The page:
In The Know: Tribal sovereignty decision | Signatures submitted for recreational marijuana state question | Inflation primer

In The KnowIn The Know is your daily briefing on Oklahoma policy-related news. Inclusion of a story does not necessarily mean endorsement by the Oklahoma Policy Institute. Some stories included here are behind paywall or require subscription. OK Policy encourages the support of Oklahoma’s state and local media, which are vital to an informed citizenry. Subscribe to In The Know and see past editions.

Oklahoma News

Oklahoma tribes to Gov. Stitt after Castro-Huerta decision: come to the table and move forward: Tribal leaders across Oklahoma and beyond are reacting to last week’s U.S. Supreme Court decision in the Oklahoma v. Castro-Huerta case, saying the ruling upends more than 100 years of federal Indian law. Tribal nations in Oklahoma say they want Gov. Kevin Stitt to come to the table and meet with the tribes on matters of public safety. [KOSU

  • Oklahoma spent millions on a legal and PR campaign to paint reservations as ‘lawless dystopias’ and convince the Supreme Court to weaken tribal sovereignty, experts say [Business Insider
  • The Supreme Court’s attack on tribal sovereignty, explained [KOSU

State Government News

Supporters of SQ 820 turn in 164,000 signatures in effort to legalize recreational marijuana in Oklahoma: Supporters of one effort to legalize recreational marijuana turned in about 164,000 signatures on Tuesday, hoping to get a state question on the November ballot. [Tulsa World] Oklahomans for Sensible Marijuana Laws submitted more than 164,000 signatures to the Office of the Secretary of State, far more than the roughly 95,000 they need to qualify State Question 820 for the ballot. [Public Radio Tulsa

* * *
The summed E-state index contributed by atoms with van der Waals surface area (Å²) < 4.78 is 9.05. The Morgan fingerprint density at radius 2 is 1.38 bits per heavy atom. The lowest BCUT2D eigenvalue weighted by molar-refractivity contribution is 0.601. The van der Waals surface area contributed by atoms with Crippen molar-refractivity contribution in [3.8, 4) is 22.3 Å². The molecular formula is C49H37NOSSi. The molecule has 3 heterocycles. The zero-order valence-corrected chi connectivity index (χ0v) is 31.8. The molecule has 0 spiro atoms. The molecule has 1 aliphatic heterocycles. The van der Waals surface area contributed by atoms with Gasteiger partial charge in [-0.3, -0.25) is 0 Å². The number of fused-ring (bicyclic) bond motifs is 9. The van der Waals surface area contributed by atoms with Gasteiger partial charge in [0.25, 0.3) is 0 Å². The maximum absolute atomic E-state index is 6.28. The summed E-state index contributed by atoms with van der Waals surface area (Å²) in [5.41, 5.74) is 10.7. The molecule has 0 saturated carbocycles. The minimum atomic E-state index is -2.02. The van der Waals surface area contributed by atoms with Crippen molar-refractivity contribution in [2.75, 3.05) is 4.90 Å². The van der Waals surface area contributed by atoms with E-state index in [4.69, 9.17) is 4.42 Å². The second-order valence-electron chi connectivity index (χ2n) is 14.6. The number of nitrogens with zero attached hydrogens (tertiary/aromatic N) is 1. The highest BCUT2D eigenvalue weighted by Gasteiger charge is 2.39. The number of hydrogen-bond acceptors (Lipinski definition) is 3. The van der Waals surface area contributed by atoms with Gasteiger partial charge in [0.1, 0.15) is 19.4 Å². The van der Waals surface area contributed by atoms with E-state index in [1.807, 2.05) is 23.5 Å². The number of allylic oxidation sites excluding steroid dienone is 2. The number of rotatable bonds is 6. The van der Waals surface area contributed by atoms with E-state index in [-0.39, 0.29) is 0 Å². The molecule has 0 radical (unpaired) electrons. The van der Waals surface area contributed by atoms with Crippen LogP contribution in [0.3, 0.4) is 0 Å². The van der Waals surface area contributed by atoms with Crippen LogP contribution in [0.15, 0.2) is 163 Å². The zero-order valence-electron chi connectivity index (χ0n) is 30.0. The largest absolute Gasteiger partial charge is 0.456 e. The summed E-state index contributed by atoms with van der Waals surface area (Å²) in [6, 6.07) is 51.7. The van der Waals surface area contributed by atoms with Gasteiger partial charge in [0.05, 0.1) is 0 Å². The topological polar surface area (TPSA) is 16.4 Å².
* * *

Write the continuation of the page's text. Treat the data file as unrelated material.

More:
‘Monetary phenomenon’: An inflation primer for the Oklahoma Legislature: At the end of this year’s regular session of the Oklahoma Legislature, Gov. Kevin Stitt called for a special session to provide Oklahomans “inflation relief.” The special session came and went without full legislative action on Stitt’s proposals. The House advanced (again) a variety of tax cut proposals, but Senate President Pro Tempore Greg Treat announced his caucus wanted more time to study the topic. [NonDoc

From OK Policy: States have few tools to address inflation | Inflation in Oklahoma Factsheet

Tribal Nations News

Former Cherokee Nation chief justice, Vietnam veteran, receives Medal of Honor at White House: More than 50 years after he returned from Vietnam, a longtime Oklahoma attorney and former Cherokee Nation chief justice has been presented the nation’s highest military honor for his actions there. [Tulsa World] “At long last, long last, your story is being honored as it should have been always,” Biden told Birdwell. [Public Radio Tulsa